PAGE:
Investing in undervalued Tier 2, 3 cities can reap good returns for NRIs
These offer 10 to 12 per cent returns compared to five to eight per cent in India overall
Non-resident Indians (NRIs) should invest in Tier 2 and 3 cities in India which can offer higher returns compared to Tier 1 cities where prices have nearly peaked and Tier 4 cities where the local economy is still underdeveloped, said experts.
Devesh Mamtani, chief market strategist, Century Financial Brokers in Dubai, believes that "Tier 3 properties in places like Nagpur give maximum return and land is always a better deal. There are a lot of Tier 3 small towns where infrastructure is improving. Those will do well."
Mamtani sees 10 to 12 per cent returns in these towns and five to eight per cent in India overall.
Currently, more than 2.6 million NRIs are UAE residents, who apart from remitting billions of dirhams also invest a huge sum in the real estate sector.
According to Ramesh Nair, CEO and country head, JLL India, the Southeast Asian country's real estate has attracted $32 billion in private equity so far while global capital flows in 2016 stood at $5.7 billion. Moreover, India's Tier 1 cities also moved up to the 36th rank in JLL's 2016 bi-annual Global Real Estate Transparency Index.
Manoj Krishnan, chief investment strategist at Leo Capital, is very positive about certain sectors. "Indian real estate is two markets in one. One is driven by cash economy which has, of course, taken a hit because of demonetisation. Probably, that's where you'll see some more restoration happening over the next couple of years. You will see some uptake. If you see bank financing, that market should be stabilising. It was not doing great earlier but should stabilise now," Krishnan said.
He added: "Tier 2 cities such as Gurgaon, more than Tier 3 and 4, will be beneficiaries as most Tier 1 cities are already at full potential and Tier 3 and 4 need to have a local economy to pick up. Another advantage of Tier 2 cities is their proximity to larger cities in addition to a network of railways and mass rapid transit system also coming up; Those segments are the most undervalued. Over one-and-a-half years, you can easily assume 10 to 15 per cent growth in terms of prices."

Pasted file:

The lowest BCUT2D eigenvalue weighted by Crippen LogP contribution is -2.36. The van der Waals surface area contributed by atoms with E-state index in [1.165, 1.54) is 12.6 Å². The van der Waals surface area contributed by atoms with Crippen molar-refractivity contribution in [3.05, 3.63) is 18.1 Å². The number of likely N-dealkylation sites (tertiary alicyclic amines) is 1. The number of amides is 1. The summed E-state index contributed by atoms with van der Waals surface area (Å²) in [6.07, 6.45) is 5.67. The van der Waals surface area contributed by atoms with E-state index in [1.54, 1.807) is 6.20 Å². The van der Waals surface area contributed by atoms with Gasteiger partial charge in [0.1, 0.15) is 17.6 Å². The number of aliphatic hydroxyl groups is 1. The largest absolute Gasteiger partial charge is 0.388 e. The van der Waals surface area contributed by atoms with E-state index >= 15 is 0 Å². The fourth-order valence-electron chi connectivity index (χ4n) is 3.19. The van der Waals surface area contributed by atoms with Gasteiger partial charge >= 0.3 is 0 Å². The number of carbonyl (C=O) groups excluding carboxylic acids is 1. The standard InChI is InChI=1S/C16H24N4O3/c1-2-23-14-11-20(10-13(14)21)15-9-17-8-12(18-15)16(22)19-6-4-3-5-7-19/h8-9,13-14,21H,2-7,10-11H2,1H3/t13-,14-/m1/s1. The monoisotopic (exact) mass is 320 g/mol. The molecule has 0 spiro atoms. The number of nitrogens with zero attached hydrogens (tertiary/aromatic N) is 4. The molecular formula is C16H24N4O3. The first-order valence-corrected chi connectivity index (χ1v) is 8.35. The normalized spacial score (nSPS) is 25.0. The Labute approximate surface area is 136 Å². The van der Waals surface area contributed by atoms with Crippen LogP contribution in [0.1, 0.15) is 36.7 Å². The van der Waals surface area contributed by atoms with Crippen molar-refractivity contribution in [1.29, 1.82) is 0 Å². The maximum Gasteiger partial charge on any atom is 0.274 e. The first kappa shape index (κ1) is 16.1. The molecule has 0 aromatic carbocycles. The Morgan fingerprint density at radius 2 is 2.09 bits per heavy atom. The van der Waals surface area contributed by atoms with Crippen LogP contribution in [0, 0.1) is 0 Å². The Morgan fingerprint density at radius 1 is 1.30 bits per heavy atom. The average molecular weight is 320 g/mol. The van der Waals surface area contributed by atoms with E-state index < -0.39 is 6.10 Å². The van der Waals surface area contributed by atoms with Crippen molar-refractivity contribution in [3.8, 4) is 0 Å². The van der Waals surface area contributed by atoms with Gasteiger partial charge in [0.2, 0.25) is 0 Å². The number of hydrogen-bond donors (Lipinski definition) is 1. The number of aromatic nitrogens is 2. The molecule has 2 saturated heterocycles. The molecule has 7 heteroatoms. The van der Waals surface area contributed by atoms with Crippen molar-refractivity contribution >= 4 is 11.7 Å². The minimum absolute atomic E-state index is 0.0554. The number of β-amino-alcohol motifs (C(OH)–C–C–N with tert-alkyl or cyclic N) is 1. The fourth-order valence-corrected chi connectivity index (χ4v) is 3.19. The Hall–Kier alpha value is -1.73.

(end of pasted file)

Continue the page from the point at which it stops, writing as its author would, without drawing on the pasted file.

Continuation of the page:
Tushar Chaturvedi, global management consultant at EY, agreed with other experts. "I'm very bullish about Indian property. The only drawback people cite is that no matter how much property appreciates, you tend to lose on the dollar. But that's only if you're bringing the money back. For an Indian investor, the property sector's outlook is very positive."
Biraja Jena, chairman and managing director, Imperial Capital Investments, however, claims that Tier 3 and 4 towns have prospects for capital gains, especially with the cost of construction coming down. "With low cost of production and land costs and five to 10 years' population growth, I am very bullish about Tier 3 and 4 cities where one can achieve 15 to 17 per cent annualised returns."
The Indian property market has been flat for two-and-a-half years. It could be subdued for one more year. But ultimately, the market will go up, especially Tier 2 and 3 cities which have huge potential, adds Naveen Sharma, vice-chairman, the Institute of Chartered Accountants of India - UAE (Dubai chapter).
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